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Diet rich in fish helps prevent broken hips 

Higher levels of omega-3 fatty acids in blood could cause reduction in risk of postmenopausal women suffering from hip fractures, a new research has suggested. In the research, scientists analyzed red blood cell samples from women with and without a history of having a broken hip.

 The study showed that higher levels of omega-3 fatty acids from both plant and fish sources in those blood cells were associated with a lower likelihood of having fractured a hip.

 In addition to omega-3s, the researchers looked at omega-6 fatty acids, generally plentiful in a Western diet. The study also showed that as the ratio of omega-6 fatty acids to omega-3s increased, so did the risk for hip fracture.

 Rebecca Jackson, the study’s senior author and a professor of endocrinology, diabetes and metabolism at The Ohio State University, said that the inflammation is associated with an increased risk of bone loss and fractures, and omega-3 fatty acids are believed to reduce inflammation.  She said that they didn’t use self-report of food intake, as there can be errors with that and looked directly at the exposure of the bone cell to the fatty acids, which is at the red blood cell level.  Jackson said that the RBC levels also give an indication of long-term exposure to these fatty acids, which we took into account in looking for a preventive effect.

 The analysis showed that higher levels of total omega-3 fatty acids and two other specific kinds of omega-3s alone were associated with a lower risk of hip breaks in the study sample.

Gas-giant exoplanets prefer to cling close to parent stars

Gemini Observatory’s Planet-Finding Campaign has found that distant gas-giant planets are rare and prefer to cling close to their parent stars.

 The impact on theories of planetary formation could be significant.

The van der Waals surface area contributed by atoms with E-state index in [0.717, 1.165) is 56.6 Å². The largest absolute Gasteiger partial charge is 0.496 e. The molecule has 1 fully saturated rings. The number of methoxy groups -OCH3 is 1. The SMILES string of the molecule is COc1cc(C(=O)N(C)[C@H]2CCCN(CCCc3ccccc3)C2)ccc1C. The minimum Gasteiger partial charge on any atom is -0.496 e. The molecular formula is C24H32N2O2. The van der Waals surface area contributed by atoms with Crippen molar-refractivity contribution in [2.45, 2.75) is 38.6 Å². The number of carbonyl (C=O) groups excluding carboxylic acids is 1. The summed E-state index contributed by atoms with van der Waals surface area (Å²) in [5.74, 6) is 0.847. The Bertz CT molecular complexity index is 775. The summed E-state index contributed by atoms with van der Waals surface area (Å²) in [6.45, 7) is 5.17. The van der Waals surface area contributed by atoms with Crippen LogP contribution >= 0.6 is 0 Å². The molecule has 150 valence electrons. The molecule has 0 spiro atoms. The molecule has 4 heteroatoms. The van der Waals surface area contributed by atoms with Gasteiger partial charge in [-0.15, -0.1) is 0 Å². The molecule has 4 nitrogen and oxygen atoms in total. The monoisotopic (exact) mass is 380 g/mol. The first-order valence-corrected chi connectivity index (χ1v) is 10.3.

“It seems that gas-giant exoplanets are like clinging offspring,” Michael Liu of the University of Hawaii’s Institute for Astronomy and leader of the Gemini Planet-Finding Campaign, said.

 “Most tend to shun orbital zones far from their parents. In our search, we could have found gas giants beyond orbital distances corresponding to Uranus and Neptune in our own Solar System, but we didn’t find any,” he said. 

The Campaign was conducted at the Gemini South telescope in Chile, with funding support for the team from the National Science Foundation and Nasa.  The Campaign’s results, Liu says, will help scientists better understand how gas-giant planets form, as the orbital distances of planets are a key signature that astronomers use to test exoplanet formation theories. 
Processed carbohydrates tempt people to overeat

A new study has found that eating highly-processed carbohydrates like cakes, cookies and chips could affect pleasure centers in the brain, leading to serious cravings that might cause people to overeat.

 Our brains consist of a complex network of pathways and regions that control for all our bodily functions. Chemical messengers called neurotransmitters allow signals to pass from one nerve cell to the next to aid in these functions.

 One neurotransmitter, dopamine, plays a major role in the brain’s reward pathways. For example, the brain gets flooded with dopamine when people take addictive drugs including cocaine and nicotine.

 To find out how food intake was regulated by the dopamine-reward pathway, Ludwig and his colleagues recruited 12 overweight or obese men between the ages of 18 and 35 years old, CBS News reported.

 On two occasions, they were fed milkshakes that were almost identical except one had a high-glycemic index and one was low-glycemic.

 High-glycemic carbohydrates get digested rapidly, and include white bread, pasta, rice and baked goods, WebMD notes. Low-glycemic carbs are digested much slower, and include fruits, vegetables, unprocessed whole grains and legumes.

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